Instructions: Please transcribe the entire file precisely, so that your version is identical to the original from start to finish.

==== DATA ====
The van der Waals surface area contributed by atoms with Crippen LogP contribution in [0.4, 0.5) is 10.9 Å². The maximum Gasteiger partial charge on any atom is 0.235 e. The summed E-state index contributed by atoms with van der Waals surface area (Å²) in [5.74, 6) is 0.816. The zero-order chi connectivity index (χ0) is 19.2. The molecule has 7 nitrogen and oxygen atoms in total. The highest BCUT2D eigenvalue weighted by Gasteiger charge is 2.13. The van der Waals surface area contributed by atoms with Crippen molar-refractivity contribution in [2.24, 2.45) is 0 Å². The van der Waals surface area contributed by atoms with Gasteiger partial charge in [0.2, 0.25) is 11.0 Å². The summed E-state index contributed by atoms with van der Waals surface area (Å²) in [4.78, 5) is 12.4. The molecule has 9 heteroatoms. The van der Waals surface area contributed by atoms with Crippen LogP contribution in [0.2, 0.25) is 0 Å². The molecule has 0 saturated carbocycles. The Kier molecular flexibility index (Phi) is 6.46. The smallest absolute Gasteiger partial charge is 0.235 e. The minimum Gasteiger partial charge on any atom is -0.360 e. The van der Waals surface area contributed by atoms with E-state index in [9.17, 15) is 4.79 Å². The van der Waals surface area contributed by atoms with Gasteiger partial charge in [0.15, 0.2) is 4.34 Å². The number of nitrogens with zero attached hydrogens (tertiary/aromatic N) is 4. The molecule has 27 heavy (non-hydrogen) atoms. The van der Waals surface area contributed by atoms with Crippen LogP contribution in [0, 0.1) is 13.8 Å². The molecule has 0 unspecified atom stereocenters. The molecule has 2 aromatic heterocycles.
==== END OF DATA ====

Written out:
The van der Waals surface area contributed by atoms with Crippen LogP contribution in [0.4, 0.5) is 10.9 Å². The maximum Gasteiger partial charge on any atom is 0.235 e. The summed E-state index contributed by atoms with van der Waals surface area (Å²) in [5.74, 6) is 0.816. The zero-order chi connectivity index (χ0) is 19.2. The molecule has 7 nitrogen and oxygen atoms in total. The highest BCUT2D eigenvalue weighted by Gasteiger charge is 2.13. The van der Waals surface area contributed by atoms with Crippen molar-refractivity contribution in [2.24, 2.45) is 0 Å². The van der Waals surface area contributed by atoms with Gasteiger partial charge in [0.2, 0.25) is 11.0 Å². The summed E-state index contributed by atoms with van der Waals surface area (Å²) in [4.78, 5) is 12.4. The molecule has 9 heteroatoms. The van der Waals surface area contributed by atoms with Crippen LogP contribution in [0.2, 0.25) is 0 Å². The molecule has 0 saturated carbocycles. The Kier molecular flexibility index (Phi) is 6.46. The smallest absolute Gasteiger partial charge is 0.235 e. The minimum Gasteiger partial charge on any atom is -0.360 e. The van der Waals surface area contributed by atoms with E-state index in [9.17, 15) is 4.79 Å². The van der Waals surface area contributed by atoms with Gasteiger partial charge in [0.15, 0.2) is 4.34 Å². The number of nitrogens with zero attached hydrogens (tertiary/aromatic N) is 4. The molecule has 27 heavy (non-hydrogen) atoms. The van der Waals surface area contributed by atoms with Crippen LogP contribution in [0, 0.1) is 13.8 Å². The molecule has 0 unspecified atom stereocenters. The molecule has 2 aromatic heterocycles.